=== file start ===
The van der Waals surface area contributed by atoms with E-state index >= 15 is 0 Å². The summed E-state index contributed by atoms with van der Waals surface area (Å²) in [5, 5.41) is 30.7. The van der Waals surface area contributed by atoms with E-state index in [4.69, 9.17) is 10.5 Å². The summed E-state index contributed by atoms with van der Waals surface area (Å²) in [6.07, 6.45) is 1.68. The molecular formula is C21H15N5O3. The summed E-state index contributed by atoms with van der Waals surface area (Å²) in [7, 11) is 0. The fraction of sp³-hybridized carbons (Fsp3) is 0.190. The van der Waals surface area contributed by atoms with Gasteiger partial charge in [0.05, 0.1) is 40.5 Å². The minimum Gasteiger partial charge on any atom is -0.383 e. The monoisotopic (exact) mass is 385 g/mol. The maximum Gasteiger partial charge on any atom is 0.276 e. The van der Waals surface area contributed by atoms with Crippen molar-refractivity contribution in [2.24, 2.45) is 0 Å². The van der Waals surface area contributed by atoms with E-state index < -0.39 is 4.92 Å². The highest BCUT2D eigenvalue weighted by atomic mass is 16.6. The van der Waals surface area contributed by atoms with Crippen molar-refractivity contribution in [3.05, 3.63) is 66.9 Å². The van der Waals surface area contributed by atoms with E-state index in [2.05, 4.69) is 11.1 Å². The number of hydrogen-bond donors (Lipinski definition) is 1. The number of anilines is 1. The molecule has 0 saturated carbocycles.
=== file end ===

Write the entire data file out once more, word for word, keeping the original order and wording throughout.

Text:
The van der Waals surface area contributed by atoms with E-state index >= 15 is 0 Å². The summed E-state index contributed by atoms with van der Waals surface area (Å²) in [5, 5.41) is 30.7. The van der Waals surface area contributed by atoms with E-state index in [4.69, 9.17) is 10.5 Å². The summed E-state index contributed by atoms with van der Waals surface area (Å²) in [6.07, 6.45) is 1.68. The molecular formula is C21H15N5O3. The summed E-state index contributed by atoms with van der Waals surface area (Å²) in [7, 11) is 0. The fraction of sp³-hybridized carbons (Fsp3) is 0.190. The van der Waals surface area contributed by atoms with Gasteiger partial charge in [0.05, 0.1) is 40.5 Å². The minimum Gasteiger partial charge on any atom is -0.383 e. The monoisotopic (exact) mass is 385 g/mol. The maximum Gasteiger partial charge on any atom is 0.276 e. The van der Waals surface area contributed by atoms with Crippen molar-refractivity contribution in [2.24, 2.45) is 0 Å². The van der Waals surface area contributed by atoms with E-state index < -0.39 is 4.92 Å². The highest BCUT2D eigenvalue weighted by atomic mass is 16.6. The van der Waals surface area contributed by atoms with Crippen molar-refractivity contribution in [3.05, 3.63) is 66.9 Å². The van der Waals surface area contributed by atoms with E-state index in [2.05, 4.69) is 11.1 Å². The number of hydrogen-bond donors (Lipinski definition) is 1. The number of anilines is 1. The molecule has 0 saturated carbocycles.